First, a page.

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Why We Need To Rethink Sugar: From Our Intake To How We Market It To Children

Halloween is a wonderful holiday. I never really got into the whole costume thing, but I respect and enjoy the passion other people have for expressing their creative flair. As a kid, to me the single best thing about Halloween was the candy. I don’t quite get why candy and costumes are so strongly associated with the day, but whatever.

Sales on candy both before and after Halloween, plus the incredible haul that an enterprising young lad like myself could pull in on a walk around the neighborhood, gives children and adolescents access to a huge amount of candy. The dentists association is probably pulling strings at the local Chamber of Commerce to organize some Halloween event so kids feed on candy and get themselves some cavities.

While I certainly don’t want to pick on kids enjoying a cultural holiday intended for them, as this fat shaming woman condescendingly accomplishes, I do think there is some important discourse to be had on the impact of diet.

And I don’t mean fad diets like Atkins, thinly veiled anorexic “juice purges,” or even lifestyle choices such as veganism. I am simply talking about the general awareness of food consumption choices and the effect it can have on your mood, body, and brain.

We know that corporate interests don’t entail worrying if their products are unhealthy, and they will charge heavily for healthy options, as long as we keep buying and feeding into their profit lines. “Super Size Me” helped generate a public outcry that forced companies to respond and provide healthier options.

Earlier this month, Elite Daily reported an academic study conducted at Connecticut College that examined how Oreos engage with the brain, noting clear and significant similarities between the neurological pathways Oreos and cocaine activate.

"The distinction between what is considered a food (something that your body wants or needs in order to function optimally) or a drug (something that your brain wants or needs in order to function optimally) is becoming increasingly difficult to define. Indeed, the routine use of some substances, such as stimulants and depressants, is so universal that most of us do not even consider them to be drugs, but, rather, actual food. Is coffee, tea, tobacco, alcohol, cocoa, or marijuana a nutrient or a drug?” Gary Wenk, Professor of Psychology, Ohio State University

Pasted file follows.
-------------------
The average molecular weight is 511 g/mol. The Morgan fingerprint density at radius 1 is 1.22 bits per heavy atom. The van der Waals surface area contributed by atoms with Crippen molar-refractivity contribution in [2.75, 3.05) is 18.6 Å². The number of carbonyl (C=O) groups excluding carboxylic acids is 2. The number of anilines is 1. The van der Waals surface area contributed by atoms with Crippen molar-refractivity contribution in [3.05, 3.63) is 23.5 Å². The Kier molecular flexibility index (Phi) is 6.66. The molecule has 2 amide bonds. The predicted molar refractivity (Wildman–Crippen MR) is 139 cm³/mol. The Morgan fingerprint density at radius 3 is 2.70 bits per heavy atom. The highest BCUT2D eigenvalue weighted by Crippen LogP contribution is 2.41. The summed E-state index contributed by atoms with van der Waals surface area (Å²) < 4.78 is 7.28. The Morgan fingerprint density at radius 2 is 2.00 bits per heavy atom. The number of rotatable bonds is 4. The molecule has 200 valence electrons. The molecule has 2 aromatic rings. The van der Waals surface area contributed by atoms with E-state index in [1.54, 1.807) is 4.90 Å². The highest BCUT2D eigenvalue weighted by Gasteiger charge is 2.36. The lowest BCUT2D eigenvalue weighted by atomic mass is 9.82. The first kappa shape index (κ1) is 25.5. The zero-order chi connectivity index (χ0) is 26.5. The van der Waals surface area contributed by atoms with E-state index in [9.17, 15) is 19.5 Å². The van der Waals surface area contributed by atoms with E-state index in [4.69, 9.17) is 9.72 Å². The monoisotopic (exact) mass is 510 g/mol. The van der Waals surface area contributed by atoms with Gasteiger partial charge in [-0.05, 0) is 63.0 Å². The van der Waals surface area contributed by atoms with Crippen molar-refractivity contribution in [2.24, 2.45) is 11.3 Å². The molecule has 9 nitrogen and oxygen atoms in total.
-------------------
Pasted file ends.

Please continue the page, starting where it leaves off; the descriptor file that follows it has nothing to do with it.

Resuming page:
Wenk further suggests that anything consumed should be considered a drug, regardless of having obvious nutritional value or not. The director of Amsterdam’s government health division, Paul van der Velpen, released a statement in mid-September (*link in Dutch, Google Chrome auto-translates*) partially attributing an “obesity epidemic” in Holland to the food industry abusing the addictive attributes of foods with high sugar content. Holland has a 10% obesity rate, compared to U.S. rates of 18% in children and adolescents and 33% of adults (2010 data).

Mr. van der Velpen compares sugar to alcohol and tobacco, and proposes regulation on sugar content similar to legislation on salt, and closes his proposal with this statement: “This may seem exaggerated and far-fetched, but sugar is the most dangerous drug of this time and is still everywhere and easy to obtain.”

Before you react with incredulity and skepticism, consider that our current understanding of drug addiction is archaic and flawed; new research by Columbia professor Carl Hart is deconstructing formerly ironclad notions of drug addiction overpowering rational behavior.

Earlier studies conducted on addiction used isolated rats, but running the same experiments with rats who are involved in a community produces dramatically different results, which suggest even drugs like heroin are less dominating of an influence than previously considered. Maybe der Velpen’s doomsday prognostication should be taken more seriously.

I’m not trying to scare everyone off of Halloween candy. I am, after all, going to buy a bunch of discounted themed candy tomorrow and next week and snack on it for the next month. But I do want to increase consciousness of a sneaky big American issue at a time when we are celebrating a holiday that revolves around costumed revelry and decadent consumption of sweet treats.

The fact is, over $147 billion was spent on medical costs because of obesity in 2008. Obesity is correlated with lower income brackets, and obese people, on average, pay $1,400 more than people of “normal” weight. This puts an increased burden on social medical policies, increases taxes, and necessitating reforms like Obamacare, moving it beyond a personal issue affecting an individual’s quality of life to an issue that may need to be examined from a regulatory perspective.

Top Photo Courtesy: We Heart It